Media Law Prof Blog

Editor: Christine A. Corcos
Louisiana State Univ.

Tuesday, March 1, 2011

Cue Charlie Sheen

We just can't seem to get enough of the Charlie Sheen meltdown and its legal and economic consequences. Really, it's become a cottage industry in less than a week. Recall that Mr. Sheen originally said Mr. Lorre's success was all because of Mr. Sheen. Here's more...Warner Brothers says it will pay the crew of TAHM for the "lost episodes" and Charlie says that decision is because of him. Onward: Charlie told ABC it could have an exclusive interview, then drifted off to NBC and CNN. As for Mr. Sheen's wants, apart from returning to work and more recognition...he wanted $3 million an episode if and when the series ramps up again. He then noted to CNN's Piers Morgan that the figure was "negotiable." Further, Mr. Sheen's lawyer Marty Singer has prepared a demand letter; otherwise the plan is to sue CBS for $320 million for "mental anguish." One entertainment lawyer says Mr. Sheen will have a difficult time proving his case based on what has been published in the media. And Mr. Sheen's longtime publicist, Stan Rosenfeld, has quit. After this circus, is Mr. Sheen employable? Opinions differ.

Chuck Lorre, the executive producer of Two and a Half Men, who at first decided to keep fairly quiet about Mr. Sheen's attacks on him, responded in a vanity card published last night after the show "Mike and Molly" aired. (original here).

I understand that I'm under a lot of pressure to respond to certain statements made about me recently. The following are my uncensored thoughts. I hope this will put an end to any further speculation.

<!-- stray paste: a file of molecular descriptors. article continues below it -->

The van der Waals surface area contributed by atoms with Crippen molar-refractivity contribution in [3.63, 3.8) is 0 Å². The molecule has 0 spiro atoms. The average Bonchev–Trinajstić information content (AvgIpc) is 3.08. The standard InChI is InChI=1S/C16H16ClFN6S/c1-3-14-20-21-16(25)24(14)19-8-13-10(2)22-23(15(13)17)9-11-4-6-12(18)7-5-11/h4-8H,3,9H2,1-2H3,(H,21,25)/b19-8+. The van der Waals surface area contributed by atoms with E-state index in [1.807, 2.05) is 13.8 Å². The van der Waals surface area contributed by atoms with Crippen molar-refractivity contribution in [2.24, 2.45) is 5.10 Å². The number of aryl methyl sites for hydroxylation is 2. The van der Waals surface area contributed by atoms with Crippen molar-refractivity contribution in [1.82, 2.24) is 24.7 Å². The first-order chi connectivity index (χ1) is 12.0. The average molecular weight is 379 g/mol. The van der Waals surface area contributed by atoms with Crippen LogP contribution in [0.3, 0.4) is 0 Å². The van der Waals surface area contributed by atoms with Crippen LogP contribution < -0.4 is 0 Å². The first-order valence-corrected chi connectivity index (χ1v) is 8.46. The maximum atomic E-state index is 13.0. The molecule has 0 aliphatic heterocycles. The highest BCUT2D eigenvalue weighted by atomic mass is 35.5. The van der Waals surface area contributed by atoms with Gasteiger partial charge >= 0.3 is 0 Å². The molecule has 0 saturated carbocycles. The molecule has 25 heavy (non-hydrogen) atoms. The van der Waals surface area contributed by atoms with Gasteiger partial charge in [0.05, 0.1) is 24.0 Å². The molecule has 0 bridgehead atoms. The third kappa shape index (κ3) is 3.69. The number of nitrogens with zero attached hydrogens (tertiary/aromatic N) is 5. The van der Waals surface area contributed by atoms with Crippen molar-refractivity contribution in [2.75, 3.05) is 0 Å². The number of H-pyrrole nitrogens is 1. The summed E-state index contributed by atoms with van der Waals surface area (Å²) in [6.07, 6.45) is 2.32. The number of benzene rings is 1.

I believe that consciousness creates the illusion of individuation, the false feeling of being separate. In other words, I am aware, ergo I am alone. I further believe that this existential misunderstanding is the prime motivating force for the neurotic compulsion to blot out consciousness. This explains the paradox of our culture, which celebrates the ego while simultaneously promoting its evisceration with drugs and alcohol. It also clarifies our deep-seated fear of monolithic, one-minded systems like communism, religious fundamentalism, zombies and invaders from Mars. Each one is a dark echo of an oceanic state of unifying transcendence from which consciousness must, by nature, flee. The Fall from Grace is, in fact, a Sprint from Grace. Or perhaps more accurately, "Screw Grace, I am so outta here!"

Not entirely clear who's "outta here." Mr. Sheen? Mr. Lorre? The show? Or maybe, at this rate, the viewers.

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